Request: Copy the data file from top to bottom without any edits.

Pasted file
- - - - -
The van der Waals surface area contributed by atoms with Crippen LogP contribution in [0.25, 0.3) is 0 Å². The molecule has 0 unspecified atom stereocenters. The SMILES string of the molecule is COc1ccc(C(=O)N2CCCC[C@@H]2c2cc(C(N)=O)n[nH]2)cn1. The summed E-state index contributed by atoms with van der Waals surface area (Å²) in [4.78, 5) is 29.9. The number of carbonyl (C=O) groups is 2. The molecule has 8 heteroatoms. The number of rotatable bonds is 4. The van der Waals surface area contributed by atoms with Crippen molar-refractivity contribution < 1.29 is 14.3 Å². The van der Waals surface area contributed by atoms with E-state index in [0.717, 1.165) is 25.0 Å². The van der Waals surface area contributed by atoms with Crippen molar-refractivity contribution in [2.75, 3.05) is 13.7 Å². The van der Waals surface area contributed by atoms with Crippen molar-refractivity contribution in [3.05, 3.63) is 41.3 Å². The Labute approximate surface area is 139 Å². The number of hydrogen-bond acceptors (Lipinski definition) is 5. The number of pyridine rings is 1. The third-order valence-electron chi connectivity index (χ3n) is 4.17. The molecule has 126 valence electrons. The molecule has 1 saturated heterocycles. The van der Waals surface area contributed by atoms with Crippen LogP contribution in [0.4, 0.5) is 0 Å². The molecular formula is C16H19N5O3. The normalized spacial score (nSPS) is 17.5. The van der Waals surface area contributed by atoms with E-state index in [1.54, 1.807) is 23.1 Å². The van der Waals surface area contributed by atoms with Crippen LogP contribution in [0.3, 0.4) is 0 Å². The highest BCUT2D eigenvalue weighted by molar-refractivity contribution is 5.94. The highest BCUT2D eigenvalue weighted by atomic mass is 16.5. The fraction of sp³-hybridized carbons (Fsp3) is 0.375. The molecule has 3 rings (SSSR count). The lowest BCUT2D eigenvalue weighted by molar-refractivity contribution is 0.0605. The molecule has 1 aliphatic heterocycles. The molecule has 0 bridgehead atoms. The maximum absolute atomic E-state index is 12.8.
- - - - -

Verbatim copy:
The van der Waals surface area contributed by atoms with Crippen LogP contribution in [0.25, 0.3) is 0 Å². The molecule has 0 unspecified atom stereocenters. The SMILES string of the molecule is COc1ccc(C(=O)N2CCCC[C@@H]2c2cc(C(N)=O)n[nH]2)cn1. The summed E-state index contributed by atoms with van der Waals surface area (Å²) in [4.78, 5) is 29.9. The number of carbonyl (C=O) groups is 2. The molecule has 8 heteroatoms. The number of rotatable bonds is 4. The van der Waals surface area contributed by atoms with Crippen molar-refractivity contribution < 1.29 is 14.3 Å². The van der Waals surface area contributed by atoms with E-state index in [0.717, 1.165) is 25.0 Å². The van der Waals surface area contributed by atoms with Crippen molar-refractivity contribution in [2.75, 3.05) is 13.7 Å². The van der Waals surface area contributed by atoms with Crippen molar-refractivity contribution in [3.05, 3.63) is 41.3 Å². The Labute approximate surface area is 139 Å². The number of hydrogen-bond acceptors (Lipinski definition) is 5. The number of pyridine rings is 1. The third-order valence-electron chi connectivity index (χ3n) is 4.17. The molecule has 126 valence electrons. The molecule has 1 saturated heterocycles. The van der Waals surface area contributed by atoms with Crippen LogP contribution in [0.4, 0.5) is 0 Å². The molecular formula is C16H19N5O3. The normalized spacial score (nSPS) is 17.5. The van der Waals surface area contributed by atoms with E-state index in [1.54, 1.807) is 23.1 Å². The van der Waals surface area contributed by atoms with Crippen LogP contribution in [0.3, 0.4) is 0 Å². The highest BCUT2D eigenvalue weighted by molar-refractivity contribution is 5.94. The highest BCUT2D eigenvalue weighted by atomic mass is 16.5. The fraction of sp³-hybridized carbons (Fsp3) is 0.375. The molecule has 3 rings (SSSR count). The lowest BCUT2D eigenvalue weighted by molar-refractivity contribution is 0.0605. The molecule has 1 aliphatic heterocycles. The molecule has 0 bridgehead atoms. The maximum absolute atomic E-state index is 12.8.